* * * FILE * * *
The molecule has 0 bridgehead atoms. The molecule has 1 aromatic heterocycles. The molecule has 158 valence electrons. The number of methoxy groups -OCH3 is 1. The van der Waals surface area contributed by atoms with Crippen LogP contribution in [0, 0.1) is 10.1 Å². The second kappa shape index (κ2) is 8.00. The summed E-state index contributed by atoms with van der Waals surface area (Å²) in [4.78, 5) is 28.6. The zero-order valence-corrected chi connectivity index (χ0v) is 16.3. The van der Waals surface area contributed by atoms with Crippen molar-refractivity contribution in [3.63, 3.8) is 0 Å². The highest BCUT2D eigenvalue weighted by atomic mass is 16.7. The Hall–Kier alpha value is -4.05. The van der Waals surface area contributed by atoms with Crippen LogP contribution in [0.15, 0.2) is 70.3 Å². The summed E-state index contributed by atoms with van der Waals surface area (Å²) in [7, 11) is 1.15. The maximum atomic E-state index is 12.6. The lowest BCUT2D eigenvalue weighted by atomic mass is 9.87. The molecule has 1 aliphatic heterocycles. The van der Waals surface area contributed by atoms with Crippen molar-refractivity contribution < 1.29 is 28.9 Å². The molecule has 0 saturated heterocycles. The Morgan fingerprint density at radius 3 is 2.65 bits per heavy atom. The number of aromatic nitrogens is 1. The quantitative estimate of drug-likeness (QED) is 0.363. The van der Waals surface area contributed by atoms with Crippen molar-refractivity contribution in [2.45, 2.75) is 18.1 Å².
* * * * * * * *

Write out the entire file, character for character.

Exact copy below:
The molecule has 0 bridgehead atoms. The molecule has 1 aromatic heterocycles. The molecule has 158 valence electrons. The number of methoxy groups -OCH3 is 1. The van der Waals surface area contributed by atoms with Crippen LogP contribution in [0, 0.1) is 10.1 Å². The second kappa shape index (κ2) is 8.00. The summed E-state index contributed by atoms with van der Waals surface area (Å²) in [4.78, 5) is 28.6. The zero-order valence-corrected chi connectivity index (χ0v) is 16.3. The van der Waals surface area contributed by atoms with Crippen molar-refractivity contribution in [3.63, 3.8) is 0 Å². The highest BCUT2D eigenvalue weighted by atomic mass is 16.7. The Hall–Kier alpha value is -4.05. The van der Waals surface area contributed by atoms with Crippen LogP contribution in [0.15, 0.2) is 70.3 Å². The summed E-state index contributed by atoms with van der Waals surface area (Å²) in [7, 11) is 1.15. The maximum atomic E-state index is 12.6. The lowest BCUT2D eigenvalue weighted by atomic mass is 9.87. The molecule has 1 aliphatic heterocycles. The van der Waals surface area contributed by atoms with Crippen molar-refractivity contribution < 1.29 is 28.9 Å². The molecule has 0 saturated heterocycles. The Morgan fingerprint density at radius 3 is 2.65 bits per heavy atom. The number of aromatic nitrogens is 1. The quantitative estimate of drug-likeness (QED) is 0.363. The van der Waals surface area contributed by atoms with Crippen molar-refractivity contribution in [2.45, 2.75) is 18.1 Å².